System not freeing up memory/Programs continually using up more and more memory

cat /proc/meminfo gives detailed memory usage info.
sudo vmstat -s is less detailed but easier to read.

2 Likes

This is a pretty good look at it on KDE

cat /proc/meminfo

[ricklinux@eos-plasma ~]$ cat /proc/meminfo
MemTotal:       32864152 kB
MemFree:        29339204 kB
MemAvailable:   30746412 kB
Buffers:             244 kB
Cached:          1838096 kB
SwapCached:            0 kB
Active:          1884132 kB
Inactive:        1034060 kB
Active(anon):    1088732 kB
Inactive(anon):   106940 kB
Active(file):     795400 kB
Inactive(file):   927120 kB
Unevictable:           0 kB
Mlocked:               0 kB
SwapTotal:      33554428 kB
SwapFree:       33554428 kB
Dirty:             10280 kB
Writeback:             0 kB
AnonPages:       1079888 kB
Mapped:           607228 kB
Shmem:            115820 kB
KReclaimable:      98616 kB
Slab:             317164 kB
SReclaimable:      98616 kB
SUnreclaim:       218548 kB
KernelStack:       15600 kB
PageTables:        20212 kB
NFS_Unstable:          0 kB
Bounce:                0 kB
WritebackTmp:          0 kB
CommitLimit:    49986504 kB
Committed_AS:    5432872 kB
VmallocTotal:   34359738367 kB
VmallocUsed:       58268 kB
VmallocChunk:          0 kB
Percpu:            25472 kB
HardwareCorrupted:     0 kB
AnonHugePages:         0 kB
ShmemHugePages:        0 kB
ShmemPmdMapped:        0 kB
FileHugePages:         0 kB
FilePmdMapped:         0 kB
HugePages_Total:       0
HugePages_Free:        0
HugePages_Rsvd:        0
HugePages_Surp:        0
Hugepagesize:       2048 kB
Hugetlb:               0 kB
DirectMap4k:      579836 kB
DirectMap2M:     6680576 kB
DirectMap1G:    26214400 kB
[ricklinux@eos-plasma ~]$ 

sudo vmstat -s

[ricklinux@eos-plasma ~]$ sudo vmstat -s
[sudo] password for ricklinux: 
     32864152 K total memory
      1616904 K used memory
      1916656 K active memory
      1033284 K inactive memory
     29306428 K free memory
          244 K buffer memory
      1940576 K swap cache
     33554428 K total swap
            0 K used swap
     33554428 K free swap
        11877 non-nice user cpu ticks
           12 nice user cpu ticks
         6879 system cpu ticks
      1318742 idle cpu ticks
         1267 IO-wait cpu ticks
          653 IRQ cpu ticks
          482 softirq cpu ticks
            0 stolen cpu ticks
      1513085 pages paged in
       536841 pages paged out
            0 pages swapped in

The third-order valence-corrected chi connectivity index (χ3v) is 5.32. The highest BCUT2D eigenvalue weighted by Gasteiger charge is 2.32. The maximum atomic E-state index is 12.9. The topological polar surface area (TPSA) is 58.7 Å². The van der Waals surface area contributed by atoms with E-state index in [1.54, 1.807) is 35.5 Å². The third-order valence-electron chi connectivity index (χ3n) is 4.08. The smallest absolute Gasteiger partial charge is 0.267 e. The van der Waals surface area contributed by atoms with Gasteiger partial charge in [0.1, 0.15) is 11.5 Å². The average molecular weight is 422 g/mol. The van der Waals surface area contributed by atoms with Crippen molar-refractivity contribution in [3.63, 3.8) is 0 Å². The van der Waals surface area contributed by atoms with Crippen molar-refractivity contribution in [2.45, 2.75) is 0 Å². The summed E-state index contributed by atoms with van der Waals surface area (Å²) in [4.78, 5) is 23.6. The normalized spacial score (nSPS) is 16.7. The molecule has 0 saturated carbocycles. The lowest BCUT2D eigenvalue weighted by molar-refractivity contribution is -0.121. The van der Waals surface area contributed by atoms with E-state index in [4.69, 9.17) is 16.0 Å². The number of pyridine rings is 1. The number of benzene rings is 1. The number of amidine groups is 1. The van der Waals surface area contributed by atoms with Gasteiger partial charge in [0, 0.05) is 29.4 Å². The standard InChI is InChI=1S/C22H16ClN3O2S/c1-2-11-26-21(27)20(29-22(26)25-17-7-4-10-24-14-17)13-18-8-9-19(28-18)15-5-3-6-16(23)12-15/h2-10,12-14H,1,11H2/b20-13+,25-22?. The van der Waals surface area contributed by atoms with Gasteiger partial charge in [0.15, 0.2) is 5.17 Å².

0 pages swapped out
      3350239 interrupts
      9345024 CPU context switches
   1600348872 boot time
         5689 forks
[ricklinux@eos-plasma ~]$ 
1 Like

That’s the one I had in mind :grin: If that’s what telling you that swap’s in use - well, I have no experience with that reading anything but 0 - like so:

     34399228 K total swap
            0 K used swap
     34399228 K free swap

            0 pages swapped in
            0 pages swapped out

so I guess I’m not useful in this context! Good luck - hope someone has a solution for you.

It’s hard to tell if it happens in windows as well - it jumped from staying at 31% memory usage to 35%, then back down to 33%.

$ cat /proc/meminfo
MemTotal: 16399556 kB
MemFree: 10633476 kB
MemAvailable: 13963416 kB
Buffers: 388076 kB
Cached: 3439864 kB
SwapCached: 0 kB
Active: 2313616 kB
Inactive: 2839092 kB
Active(anon): 1318400 kB
Inactive(anon): 424240 kB
Active(file): 995216 kB
Inactive(file): 2414852 kB
Unevictable: 512 kB
Mlocked: 512 kB
SwapTotal: 9227464 kB
SwapFree: 9227464 kB
Dirty: 272 kB
Writeback: 0 kB
AnonPages: 1325536 kB
Mapped: 1182584 kB
Shmem: 432728 kB
KReclaimable: 255856 kB
Slab: 419740 kB
SReclaimable: 255856 kB
SUnreclaim: 163884 kB
KernelStack: 12528 kB
PageTables: 29332 kB
NFS_Unstable: 0 kB
Bounce: 0 kB
WritebackTmp: 0 kB
CommitLimit: 17427240 kB
Committed_AS: 6935340 kB
VmallocTotal: 34359738367 kB
VmallocUsed: 32724 kB
VmallocChunk: 0 kB
Percpu: 11072 kB
HardwareCorrupted: 0 kB
AnonHugePages: 0 kB
ShmemHugePages: 0 kB
ShmemPmdMapped: 0 kB
FileHugePages: 0 kB
FilePmdMapped: 0 kB
HugePages_Total: 0
HugePages_Free: 0
HugePages_Rsvd: 0
HugePages_Surp: 0
Hugepagesize: 2048 kB
Hugetlb: 0 kB
DirectMap4k: 425648 kB
DirectMap2M: 10004480 kB
DirectMap1G: 7340032 kB

$ sudo vmstat -s
16399556 K total memory
1604028 K used memory
2175456 K active memory
1437608 K inactive memory
12214488 K free memory
375784 K buffer memory
2205256 K swap cache
9227464 K total swap
0 K used swap
9227464 K free swap
9018 non-nice user cpu ticks
241 nice user cpu ticks
7574 system cpu ticks
2681010 idle cpu ticks
867 IO-wait cpu ticks
914 IRQ cpu ticks
221 softirq cpu ticks
0 stolen cpu ticks
1984590 pages paged in
262414 pages paged out
0 pages swapped in
0 pages swapped out
7459561 interrupts
14915457 CPU context switches
1600355959 boot time
3452 forks
[tez@tez-ms7a33 ~]$ cat /proc/meminfo
MemTotal: 16399556 kB
MemFree: 10633476 kB
MemAvailable: 13963416 kB
Buffers: 388076 kB
Cached: 3439864 kB
SwapCached: 0 kB
Active: 2313616 kB
Inactive: 2839092 kB
Active(anon): 1318400 kB
Inactive(anon): 424240 kB
Active(file): 995216 kB
Inactive(file): 2414852 kB
Unevictable: 512 kB